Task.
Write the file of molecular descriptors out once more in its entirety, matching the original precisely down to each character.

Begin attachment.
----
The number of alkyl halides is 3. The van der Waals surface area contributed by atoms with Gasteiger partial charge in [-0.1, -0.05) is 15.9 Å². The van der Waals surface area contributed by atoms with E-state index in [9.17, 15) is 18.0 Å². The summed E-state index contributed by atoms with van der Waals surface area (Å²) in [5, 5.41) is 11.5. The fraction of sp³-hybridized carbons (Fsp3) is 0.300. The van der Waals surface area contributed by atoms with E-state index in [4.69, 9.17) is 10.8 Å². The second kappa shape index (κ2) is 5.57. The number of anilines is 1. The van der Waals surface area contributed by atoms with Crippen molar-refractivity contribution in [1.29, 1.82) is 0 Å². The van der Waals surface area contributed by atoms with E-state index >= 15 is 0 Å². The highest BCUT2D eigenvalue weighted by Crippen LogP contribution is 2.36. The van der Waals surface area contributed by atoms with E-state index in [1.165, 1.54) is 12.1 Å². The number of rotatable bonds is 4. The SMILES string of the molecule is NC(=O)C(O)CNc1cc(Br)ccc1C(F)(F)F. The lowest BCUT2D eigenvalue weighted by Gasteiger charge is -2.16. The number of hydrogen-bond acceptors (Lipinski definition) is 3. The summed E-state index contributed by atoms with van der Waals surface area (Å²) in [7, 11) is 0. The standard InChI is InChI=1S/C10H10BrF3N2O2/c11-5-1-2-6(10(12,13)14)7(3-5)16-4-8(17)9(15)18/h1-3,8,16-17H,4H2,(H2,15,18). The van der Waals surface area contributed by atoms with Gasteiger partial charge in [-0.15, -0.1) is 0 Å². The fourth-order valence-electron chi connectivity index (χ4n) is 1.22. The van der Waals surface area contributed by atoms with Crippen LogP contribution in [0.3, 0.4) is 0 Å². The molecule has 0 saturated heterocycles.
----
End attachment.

The number of alkyl halides is 3. The van der Waals surface area contributed by atoms with Gasteiger partial charge in [-0.1, -0.05) is 15.9 Å². The van der Waals surface area contributed by atoms with E-state index in [9.17, 15) is 18.0 Å². The summed E-state index contributed by atoms with van der Waals surface area (Å²) in [5, 5.41) is 11.5. The fraction of sp³-hybridized carbons (Fsp3) is 0.300. The van der Waals surface area contributed by atoms with E-state index in [4.69, 9.17) is 10.8 Å². The second kappa shape index (κ2) is 5.57. The number of anilines is 1. The van der Waals surface area contributed by atoms with Crippen molar-refractivity contribution in [1.29, 1.82) is 0 Å². The van der Waals surface area contributed by atoms with E-state index >= 15 is 0 Å². The highest BCUT2D eigenvalue weighted by Crippen LogP contribution is 2.36. The van der Waals surface area contributed by atoms with E-state index in [1.165, 1.54) is 12.1 Å². The number of rotatable bonds is 4. The SMILES string of the molecule is NC(=O)C(O)CNc1cc(Br)ccc1C(F)(F)F. The lowest BCUT2D eigenvalue weighted by Gasteiger charge is -2.16. The number of hydrogen-bond acceptors (Lipinski definition) is 3. The summed E-state index contributed by atoms with van der Waals surface area (Å²) in [7, 11) is 0. The standard InChI is InChI=1S/C10H10BrF3N2O2/c11-5-1-2-6(10(12,13)14)7(3-5)16-4-8(17)9(15)18/h1-3,8,16-17H,4H2,(H2,15,18). The van der Waals surface area contributed by atoms with Gasteiger partial charge in [-0.15, -0.1) is 0 Å². The fourth-order valence-electron chi connectivity index (χ4n) is 1.22. The van der Waals surface area contributed by atoms with Crippen LogP contribution in [0.3, 0.4) is 0 Å². The molecule has 0 saturated heterocycles.